In FIG. 1 of the drawing there is shown a presently preferred embodiment of the clamping structure 10 of the present invention which is utilized to secure two aligned pipe ends 12 together. These pipe ends 12 are provided with flanges 14 of a known or conventional design which are adapted to be held together through the use of the structure 10. Normally a conventional sealing member (not shown) will be located between the flanges 14. Because the structure of these flanges 14 is conventional and is considered to be well known, it is not set forth in detail in this specification and/or the drawing.
The clamping structure 10 includes a band (not separately numbered) consisting of a plurality of elongated clamping segments 16 located in end-to-end relationship. Each of these segments 16 includes a tongue or tongue-like element 18 at one of its ends and two spaced, parallel ears 20 at the other of its ends. As indicated in FIGS. 1 to 3 of the drawing, the tongues 18 are dimensioned so as to fit within the ears 20 in such a manner as to form a tongue and groove type connection. The adjacent tongues 18 and ears 20 of the segments 16 are adapted to be pivotally connected by pivot pins 22 mounted on the ears 20 in such a manner that the various segments 16 may be rotated relative to one another about parallel axes (not illustrated).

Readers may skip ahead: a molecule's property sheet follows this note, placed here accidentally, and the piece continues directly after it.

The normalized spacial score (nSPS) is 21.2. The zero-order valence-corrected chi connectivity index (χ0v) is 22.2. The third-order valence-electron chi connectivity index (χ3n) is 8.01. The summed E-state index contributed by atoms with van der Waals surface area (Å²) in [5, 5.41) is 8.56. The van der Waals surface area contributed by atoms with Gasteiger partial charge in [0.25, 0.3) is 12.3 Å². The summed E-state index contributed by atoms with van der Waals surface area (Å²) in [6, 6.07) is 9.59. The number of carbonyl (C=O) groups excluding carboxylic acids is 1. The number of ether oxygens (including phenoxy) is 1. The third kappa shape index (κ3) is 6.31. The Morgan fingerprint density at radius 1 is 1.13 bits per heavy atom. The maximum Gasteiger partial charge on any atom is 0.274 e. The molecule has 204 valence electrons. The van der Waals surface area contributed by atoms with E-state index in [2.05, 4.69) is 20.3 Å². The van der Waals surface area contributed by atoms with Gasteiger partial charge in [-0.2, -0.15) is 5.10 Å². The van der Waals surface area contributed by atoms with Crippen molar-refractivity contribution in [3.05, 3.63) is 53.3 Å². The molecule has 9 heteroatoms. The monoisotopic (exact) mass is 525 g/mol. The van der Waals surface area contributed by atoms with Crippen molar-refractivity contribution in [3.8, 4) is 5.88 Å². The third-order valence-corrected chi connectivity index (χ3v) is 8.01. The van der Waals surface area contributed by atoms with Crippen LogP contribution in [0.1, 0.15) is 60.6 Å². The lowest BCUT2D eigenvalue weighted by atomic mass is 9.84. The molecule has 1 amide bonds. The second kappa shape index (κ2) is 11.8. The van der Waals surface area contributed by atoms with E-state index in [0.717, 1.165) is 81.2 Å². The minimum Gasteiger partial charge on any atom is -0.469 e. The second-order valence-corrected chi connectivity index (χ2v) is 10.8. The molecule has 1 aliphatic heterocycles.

The segments 16 are elongated and curved so as to fit less than one hundred eighty degrees around the axis (not separately shown) of the pipe ends 12. Preferably three of these segments 16 are utilized and each segment 16 extends slightly less than one hundred twenty degrees around the axis of a pipe end 12. Such a structure provides a terminal tongue 18 on one of the segments 16 which is spaced slightly from terminal ears 20 on another of the segments 16.
Such terminal ears 20 are traversed by a pin 24 serving as a stop element type latch retainer. This pin 24 corresponds to the pins 22 and is parallel to these pins 22. The terminal tongue 18 (which does not extend into ears 20) also carries another holding pivot pin 26 which is utilized to mount a bifurcated end 28 on a locking arm 30. This locking arm 30 is of a more or less bell-crank lever type shape; the locking arm 30 includes a handle portion 32 remote from the pin 26. The center (not separately numbered) of the locking arm 30 is used to rotatably mount an enlarged cylinder 34.